As costs mount in the busiest period of the year, the latest data from the TEG Road Transport Price Index has shown a jump in road freight prices in November. This marks the first November since 2019 to experience an increase, however, prices remain lower than November prices in the previous two years. With pressure on the haulage sector following a record year of UK haulier insolvencies, industry players will be hopeful for a year of less volatile costs heading into 2024, with unpredictable fuel prices creating an uncertain forecast.
November figures show a rise in the overall price per mile for haulage and courier vehicles, increasing by 1.4% from 120.5 to 122.2. This rise was largely due to a notable jump in courier prices, increasing 125.5 to 128 points (2.0%). Haulage prices also increased slightly, rising 0.6 points from 114.8 to 115.4 during November, just 0.5%.
Despite the price of road freight services rising, fuel prices have dropped in the height of peak season, which will come as welcome news to operators reigning in expenditure during the most expensive period of the year. Following recent legislation forcing fuel retailers to display fuel prices online, current petrol prices are at £151.02 (-2.65% change), with diesel prices at £158.97 (-1.98% change). With motorists able to shop around, the initiative looks to be a success with prices down an average of 20.79% from last year.
463 UK haulage firms fold in the last year
The last year has proved exceptionally challenging for many UK hauliers. Data collated by accountancy firm Price Bailey has shed light on the pressures faced by UK haulage businesses, with twice as many going bust in the last 12 months as two years ago.
The industry has been struggling due to a number of factors constraining profits, including soaring overheads and interest rate hikes which have made servicing debt increasingly expensive.
The data report noted particular risk for London-based haulage businesses, with 41% currently classified as maximum risk versus 26% this time last year. This trend will undoubtedly spread across the UK, with pressures mounting as a result of untenable operational costs.
Autumn Statement reflections – Chancellor falls short of tangible support for haulage
The recent Autumn Statement was largely underwhelming for the industry, with announcements lacking in notable provision for UK hauliers requiring support for the year ahead.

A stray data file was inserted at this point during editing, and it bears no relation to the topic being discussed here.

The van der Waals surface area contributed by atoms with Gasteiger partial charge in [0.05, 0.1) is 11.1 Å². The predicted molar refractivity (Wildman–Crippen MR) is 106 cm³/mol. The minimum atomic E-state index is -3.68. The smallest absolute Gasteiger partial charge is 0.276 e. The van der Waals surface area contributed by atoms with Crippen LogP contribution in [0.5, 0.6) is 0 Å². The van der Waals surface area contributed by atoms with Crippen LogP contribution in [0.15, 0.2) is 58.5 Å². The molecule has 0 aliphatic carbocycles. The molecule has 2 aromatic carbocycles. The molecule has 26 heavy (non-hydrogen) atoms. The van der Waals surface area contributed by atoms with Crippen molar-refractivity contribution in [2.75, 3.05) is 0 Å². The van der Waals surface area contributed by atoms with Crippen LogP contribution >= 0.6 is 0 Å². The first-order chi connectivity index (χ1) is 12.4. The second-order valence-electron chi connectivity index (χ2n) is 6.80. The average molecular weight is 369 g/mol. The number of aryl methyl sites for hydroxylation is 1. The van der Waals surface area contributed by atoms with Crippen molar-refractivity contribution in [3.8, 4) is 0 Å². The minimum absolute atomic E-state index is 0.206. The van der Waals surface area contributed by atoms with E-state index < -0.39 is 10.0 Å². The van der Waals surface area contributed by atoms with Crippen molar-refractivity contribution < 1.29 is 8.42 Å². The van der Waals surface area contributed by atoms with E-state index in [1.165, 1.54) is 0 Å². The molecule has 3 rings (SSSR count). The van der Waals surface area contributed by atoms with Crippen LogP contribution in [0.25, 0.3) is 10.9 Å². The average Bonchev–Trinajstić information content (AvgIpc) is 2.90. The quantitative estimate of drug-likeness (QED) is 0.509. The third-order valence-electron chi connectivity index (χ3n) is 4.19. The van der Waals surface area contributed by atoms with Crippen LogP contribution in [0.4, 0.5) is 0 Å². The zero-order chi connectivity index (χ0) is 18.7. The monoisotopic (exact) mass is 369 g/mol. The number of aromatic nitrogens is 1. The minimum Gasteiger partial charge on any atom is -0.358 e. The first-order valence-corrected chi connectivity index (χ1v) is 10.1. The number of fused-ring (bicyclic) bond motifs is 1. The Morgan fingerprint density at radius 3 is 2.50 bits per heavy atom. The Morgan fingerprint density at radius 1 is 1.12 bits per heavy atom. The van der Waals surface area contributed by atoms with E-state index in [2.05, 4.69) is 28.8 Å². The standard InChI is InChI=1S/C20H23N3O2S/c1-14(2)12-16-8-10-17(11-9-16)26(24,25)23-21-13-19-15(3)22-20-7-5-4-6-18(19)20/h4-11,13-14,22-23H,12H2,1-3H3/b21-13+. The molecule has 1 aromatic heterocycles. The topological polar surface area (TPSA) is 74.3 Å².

The announcements did include a pledge of £2bn dedicated to supporting the manufacturing and development of zero-emission vehicles, which will be a great help in supporting net-zero efforts. However, the Chancellor made no mention of cancelling the planned increase in fuel duty next April, or plans to tackle the UK’s pothole problem, despite £8.3 billion being pledged.
Lyall Cresswell, CEO of Transport Exchange Group, says:
“We’ve seen rising prices over the last month, when typically prices experience a dip at this point in the pre-Christmas busy season. It will be interesting to see if this head start in prices rising pushes December prices up even further. Fortunately, fuel prices are continuing to drop and road freight prices remain lower than last year, so we are entering 2024 with cautious optimism.
“As we look towards next year, we’re hopeful that government promises to the haulage sector will be upheld and that we will see notable progress in the proposed initiatives to accelerate net-zero efforts.
“While the recent Autumn Statement was lacking in significant support for the industry, we are confident that the new year will bring many exciting opportunities, and that 2024 will be a better year for the road freight industry.”
Kirsten Tisdale, Director of Logistics Consultants Aricia Limited and Fellow of the Chartered Institute of Logistics & Transport, says:
“Despite volumes being (a very believable) 10% down this year according to Richard Smith, Managing Director of the RHA, and diesel being deflationary compared to a year ago, the TEG haulage price index rose very slightly, narrowing the gap on last year’s figure.
“The courier index was more buoyant, nearly closing the recent gap against last year, which may have something to do with the timing of Black Friday.”